McPherson struts and coil springs with radius rods and an anti-roll bar form the front suspension, while the rear is a five-link trailing arm set-up with coil springs on a solid axle. Mitsubishi claim to have engineered the suspension to give the best compromise between off-road and on-road comfort. Power assisted rack and pinion steering is standard on all models.

The iO does not have a full chassis, but is based on a monocoque body shell where all body members, floor panels, turret and door pillars are integrally welded together. The impact absorbing zones that are built into the front and rear of the body, plus a driver’s airbag and adjustable anchor points on the front seatbelts, form its major safety features. Fire retardant materials are used throughout the interior of the cabin. Passenger airbags are not available for the iO.

An electronic engine immobiliser and a keyless entry system are the main security components giving the iO a theft rating of 76.

Body finish

There is more than a striking resemblance between the LWB iO and the first SWB Pajero released in 1983. With the exception of the height, the iO being a few millimetres lower, all other dimensions are greater than the NA Pajero. Where other four-wheel drive manufacturers have moved to a more rounded body style, the iO has adopted squarer lines similar to the early Pajero, suggesting that Mitsubishi may be attempting to revive what was a very successful model.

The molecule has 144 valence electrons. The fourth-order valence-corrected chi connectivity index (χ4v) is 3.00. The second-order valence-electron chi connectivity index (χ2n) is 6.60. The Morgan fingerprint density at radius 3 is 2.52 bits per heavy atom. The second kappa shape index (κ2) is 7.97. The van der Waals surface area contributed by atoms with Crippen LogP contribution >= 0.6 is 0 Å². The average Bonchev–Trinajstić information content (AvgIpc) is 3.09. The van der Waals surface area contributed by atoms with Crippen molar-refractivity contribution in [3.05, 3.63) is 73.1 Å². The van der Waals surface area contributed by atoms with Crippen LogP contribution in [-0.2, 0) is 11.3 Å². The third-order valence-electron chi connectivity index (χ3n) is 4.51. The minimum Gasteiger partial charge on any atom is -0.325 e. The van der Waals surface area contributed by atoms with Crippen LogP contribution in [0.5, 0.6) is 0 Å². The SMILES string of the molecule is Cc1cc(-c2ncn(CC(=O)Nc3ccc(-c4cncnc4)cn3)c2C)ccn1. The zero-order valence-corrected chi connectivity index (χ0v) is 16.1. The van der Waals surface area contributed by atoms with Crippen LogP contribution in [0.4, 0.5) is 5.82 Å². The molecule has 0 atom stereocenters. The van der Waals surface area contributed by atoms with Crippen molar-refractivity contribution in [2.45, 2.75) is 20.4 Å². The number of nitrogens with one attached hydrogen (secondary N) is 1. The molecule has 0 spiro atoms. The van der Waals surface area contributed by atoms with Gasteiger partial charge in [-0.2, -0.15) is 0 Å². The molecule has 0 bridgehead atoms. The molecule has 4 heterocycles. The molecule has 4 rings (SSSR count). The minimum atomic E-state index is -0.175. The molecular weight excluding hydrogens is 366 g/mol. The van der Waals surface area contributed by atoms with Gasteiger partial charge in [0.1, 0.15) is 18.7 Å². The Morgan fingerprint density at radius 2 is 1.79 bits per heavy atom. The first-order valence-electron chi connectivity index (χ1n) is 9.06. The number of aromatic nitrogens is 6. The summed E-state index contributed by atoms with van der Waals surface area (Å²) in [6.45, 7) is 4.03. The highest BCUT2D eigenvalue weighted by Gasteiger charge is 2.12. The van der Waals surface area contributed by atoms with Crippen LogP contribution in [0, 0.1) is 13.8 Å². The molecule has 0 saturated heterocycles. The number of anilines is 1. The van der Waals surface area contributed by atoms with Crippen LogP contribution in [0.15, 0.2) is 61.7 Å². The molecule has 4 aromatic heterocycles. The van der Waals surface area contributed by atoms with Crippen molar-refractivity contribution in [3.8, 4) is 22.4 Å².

The square features, bold grille, built-in wheel arch flares, relatively short wheelbase and wide wheel track give the iO a compact, rugged look that suits its all-terrain image. The overall paint and panel quality is quite good with a startling seat fabric in dark and light shades of grey, that flows on into the door trim, right up to the window sill.

Comfort space

The iO is a five seat vehicle with an emphasis on being used as a two seater leisure type four-wheel drive, enabling the rear seat area to be used for additional luggage, etc.

All of the seating is fairly basic in shape with good head and shoulder room in the front and adequate leg space. Height adjustment is provided on the driver’s seat, but lumbar and side support is lacking and could be improved. The rear seat is fairly devoid of shape, being very flat and bench-like.

Although designed to seat three, there is only sufficient space to take two in reasonable comfort, with minimal legroom as a minus and a five position recline facility as a plus.

Access to both the front and rear compartments is reasonable, and an overhead grab handle is provided at each of the four door openings for assistance and comfort while driving off-road.

Although the rear seat back is split 50/50 and folds down for extended luggage space, it does not fold flat or to the same level as the rear compartment floor. Cabin storage is adequate with pockets in the front doors and console, a non-lockable glove compartment on the left side of the dash and a compartment for sunglasses on the right.

Behind the wheel

Sitting at the controls of the iO is a little like being in an early nineties cockpit with a dash style reminiscent of that era. The hooded clock perched at the centre top of the dash panel is typical of Pajero models, with a similar effect on the main instrument panel in front of the driver. While the dash and controls are characteristic of older models, they do work well and are easy to use.

Although the driver’s seat is height adjustable, the steering column is not, making it that much more difficult for some people to attain that ideal comfortable position.